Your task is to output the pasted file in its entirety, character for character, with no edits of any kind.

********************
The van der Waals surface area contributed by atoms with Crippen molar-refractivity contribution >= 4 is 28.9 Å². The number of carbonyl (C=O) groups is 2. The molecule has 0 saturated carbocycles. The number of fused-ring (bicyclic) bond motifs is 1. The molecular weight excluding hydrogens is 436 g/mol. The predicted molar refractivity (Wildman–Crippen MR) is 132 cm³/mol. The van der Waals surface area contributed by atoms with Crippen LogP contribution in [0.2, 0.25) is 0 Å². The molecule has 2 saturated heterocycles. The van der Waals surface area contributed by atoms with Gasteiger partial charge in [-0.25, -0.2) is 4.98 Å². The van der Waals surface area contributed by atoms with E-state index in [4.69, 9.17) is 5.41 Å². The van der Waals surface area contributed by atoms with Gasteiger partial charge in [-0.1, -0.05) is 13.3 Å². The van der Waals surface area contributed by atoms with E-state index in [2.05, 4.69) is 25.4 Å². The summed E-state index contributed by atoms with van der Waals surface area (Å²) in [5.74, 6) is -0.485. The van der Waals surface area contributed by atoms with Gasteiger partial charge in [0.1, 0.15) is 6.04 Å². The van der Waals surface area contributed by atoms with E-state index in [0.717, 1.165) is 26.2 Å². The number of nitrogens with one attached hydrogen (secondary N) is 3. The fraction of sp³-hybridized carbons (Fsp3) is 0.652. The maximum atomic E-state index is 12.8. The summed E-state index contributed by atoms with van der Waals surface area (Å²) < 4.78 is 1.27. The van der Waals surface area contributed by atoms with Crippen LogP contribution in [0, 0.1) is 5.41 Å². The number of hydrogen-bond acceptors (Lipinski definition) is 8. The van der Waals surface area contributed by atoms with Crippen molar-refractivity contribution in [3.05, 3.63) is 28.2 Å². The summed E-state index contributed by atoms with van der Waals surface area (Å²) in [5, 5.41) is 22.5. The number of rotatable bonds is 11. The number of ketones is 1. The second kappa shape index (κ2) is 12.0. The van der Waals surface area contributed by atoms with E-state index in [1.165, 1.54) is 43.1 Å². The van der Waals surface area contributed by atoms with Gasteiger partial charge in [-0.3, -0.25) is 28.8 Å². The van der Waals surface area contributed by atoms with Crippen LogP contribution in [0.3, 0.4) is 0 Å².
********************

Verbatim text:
The van der Waals surface area contributed by atoms with Crippen molar-refractivity contribution >= 4 is 28.9 Å². The number of carbonyl (C=O) groups is 2. The molecule has 0 saturated carbocycles. The number of fused-ring (bicyclic) bond motifs is 1. The molecular weight excluding hydrogens is 436 g/mol. The predicted molar refractivity (Wildman–Crippen MR) is 132 cm³/mol. The van der Waals surface area contributed by atoms with Crippen LogP contribution in [0.2, 0.25) is 0 Å². The molecule has 2 saturated heterocycles. The van der Waals surface area contributed by atoms with Gasteiger partial charge in [-0.25, -0.2) is 4.98 Å². The van der Waals surface area contributed by atoms with E-state index in [4.69, 9.17) is 5.41 Å². The van der Waals surface area contributed by atoms with Gasteiger partial charge in [-0.1, -0.05) is 13.3 Å². The van der Waals surface area contributed by atoms with E-state index in [2.05, 4.69) is 25.4 Å². The summed E-state index contributed by atoms with van der Waals surface area (Å²) in [5.74, 6) is -0.485. The van der Waals surface area contributed by atoms with Gasteiger partial charge in [0.1, 0.15) is 6.04 Å². The van der Waals surface area contributed by atoms with E-state index in [0.717, 1.165) is 26.2 Å². The number of nitrogens with one attached hydrogen (secondary N) is 3. The fraction of sp³-hybridized carbons (Fsp3) is 0.652. The maximum atomic E-state index is 12.8. The summed E-state index contributed by atoms with van der Waals surface area (Å²) < 4.78 is 1.27. The van der Waals surface area contributed by atoms with Crippen LogP contribution in [0, 0.1) is 5.41 Å². The number of hydrogen-bond acceptors (Lipinski definition) is 8. The van der Waals surface area contributed by atoms with Crippen molar-refractivity contribution in [3.05, 3.63) is 28.2 Å². The summed E-state index contributed by atoms with van der Waals surface area (Å²) in [5, 5.41) is 22.5. The number of rotatable bonds is 11. The number of ketones is 1. The second kappa shape index (κ2) is 12.0. The van der Waals surface area contributed by atoms with E-state index in [1.165, 1.54) is 43.1 Å². The van der Waals surface area contributed by atoms with Gasteiger partial charge in [-0.3, -0.25) is 28.8 Å². The van der Waals surface area contributed by atoms with Crippen LogP contribution in [0.3, 0.4) is 0 Å².